Having dealt with the processes occurring in the natural habitat and in
horticulture, it remains to mention some of the factors working against
a diverse habitat. The main stresses to ecosystems in Britain and other
parts of Western Europe are acidity, excess nutrients, high water tables
and heavy metals.
Research suggests that in the last 25 years in Holland, for example, there
has been a 25 per cent decrease in woodland species attributable to the
increased acidity in the air. The same survey indicated species losses of
50 per cent, 6 per cent and 5 per cent in lakes due to excess nutrients,
high water table and air acidity respectively.
|Figure 3.5 Chimney
Plants are resilient organisms, but stresses imposed on habitats such
as those near large towns, those in the wind-path of polluted air,
those watered by rivers receiving industrial effluent, and agricultural
fertilizers and pesticides are likely to lose indigenous species. The rapid
increase in annual temperatures attributed to 'the greenhouse effect' is
likely to change wild plant communities in as important a way as the
environmental stresses mentioned above.
The eff ects of specific abiotic factors
(pollutants) on plants
Continuing increase in soil acidity reduces vital mycorrhizal
activity, causes leaching of nutrients such as magnesium and calcium,
and leaves phosphate in an insoluble form. In soils formed over
limestone and chalk, the effects of acid rain are much less damaging.
levels in water and soils (especially from fertilizers
and farm silage) encourage increase in algae and a corresponding loss
of dissolved oxygen. This process (called eutrophication
) has a serious
effect on plant and animal survival. It is seen most strikingly when fish
in rivers and lakes are killed in this way.
may be released into the air or into rivers as by-products
of chemical industries and the burning of fossil fuels. Cadmium, lead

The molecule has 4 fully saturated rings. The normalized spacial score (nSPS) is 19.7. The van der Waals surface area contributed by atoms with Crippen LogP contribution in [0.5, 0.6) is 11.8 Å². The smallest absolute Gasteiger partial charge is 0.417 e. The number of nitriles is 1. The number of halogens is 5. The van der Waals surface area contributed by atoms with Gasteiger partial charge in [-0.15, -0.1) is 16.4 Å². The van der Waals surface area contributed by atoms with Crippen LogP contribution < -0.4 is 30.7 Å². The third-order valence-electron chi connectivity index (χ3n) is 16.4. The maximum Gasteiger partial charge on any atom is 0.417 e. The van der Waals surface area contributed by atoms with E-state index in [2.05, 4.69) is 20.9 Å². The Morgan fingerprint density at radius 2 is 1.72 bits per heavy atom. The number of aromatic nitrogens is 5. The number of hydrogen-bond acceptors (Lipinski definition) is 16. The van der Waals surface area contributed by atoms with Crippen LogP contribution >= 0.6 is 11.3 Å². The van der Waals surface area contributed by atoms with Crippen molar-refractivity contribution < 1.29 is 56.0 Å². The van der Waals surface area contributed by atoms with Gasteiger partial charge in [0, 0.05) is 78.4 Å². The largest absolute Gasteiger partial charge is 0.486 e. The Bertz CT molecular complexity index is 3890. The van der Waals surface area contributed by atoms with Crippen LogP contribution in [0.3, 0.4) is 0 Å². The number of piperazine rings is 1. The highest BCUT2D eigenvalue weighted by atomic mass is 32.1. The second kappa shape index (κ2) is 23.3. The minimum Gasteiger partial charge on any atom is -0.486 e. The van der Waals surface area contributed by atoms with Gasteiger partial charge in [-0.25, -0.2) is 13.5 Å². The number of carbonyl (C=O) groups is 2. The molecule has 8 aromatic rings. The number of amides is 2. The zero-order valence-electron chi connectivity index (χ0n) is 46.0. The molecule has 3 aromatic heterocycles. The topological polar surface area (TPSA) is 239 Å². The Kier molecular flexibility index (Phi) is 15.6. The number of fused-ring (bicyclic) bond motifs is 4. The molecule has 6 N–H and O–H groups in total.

and mercury are three commonly discharged elements. While plants are
more tolerant of these substances than animals, there is a slow increase
within the plant cells, and more importantly the levels of chemicals
increase dramatically as the plants are eaten and the chemicals move up
the food chains (see also DDT).
Recent legislation has led to a greater awareness of pesticide
effects on the environment. However, herbicide and insecticide leaching
through sandy soils into watercourses continues to be a threat if
application of the chemicals occurs near watercourses. A herbicide such
as MCPA can kill algae, aquatic plants and fish.
A high water table
can have a marked effect on a habitat if the effect is
prolonged. The anaerobic conditions produced often lead to root death
in all but the aquatic species present in the plant community.
Monitoring abiotic factors
There is constant monitoring by Government agencies for the factors
mentioned above. This is especially so in National Parks, National
Nature Reserves (NNRs
) , and Sites of Special Scientific Interest
). Environmental scientists and laboratories have a range of
techniques for assessing levels of these factors. Chemical tests for
common nutrient substances and for pH can be performed in the field.
More sophisticated analysis is required for heavy metals and pesticides.
A common five day test for water quality called 'Biological Oxygen
) enables a confident assessment of a water sample’s
pollution level. An unpolluted sample would register at about 3 mg of
oxygen per unit volume per day whereas a sample polluted by fertilizers
could be about 50 mg of oxygen per unit volume per day.
Plant modifications to extreme conditions
A survey of plants worldwide shows what impressive structural and
physiological modifications they possess to survive in demanding
habitats. A few examples of British species are described here.
Marram grass (Ammophila arenaria
) living on sand dunes controls
water-loss by means of leaf lamina which in cross-section is shown to be
rolled up. It also possesses extremely long roots.
The yellow water lily (Nupar lutea
) shows the following modifications:
leaves with a thin cuticle (but with numerous stomata), large flat leaves
and a stem with air sacs.
The coastal habitats provide many examples of species which must
conserve water in salty, windy coastal conditions. Glasswort (Salicornia
) is a succulent with greatly reduced leaves which have a thick
cuticle, and its stomata remain closed most of the day. The species is
able to extract water from the seawater and is tolerant to internal salt
concentrations that would kill most plant species (see plasmolysis). An interesting halophyte is the sugar beet plant which was bred in
France from a native coastal species. It is the only crop grown in Europe
that receives salt (sodium chloride) as part of its fertilizer requirements.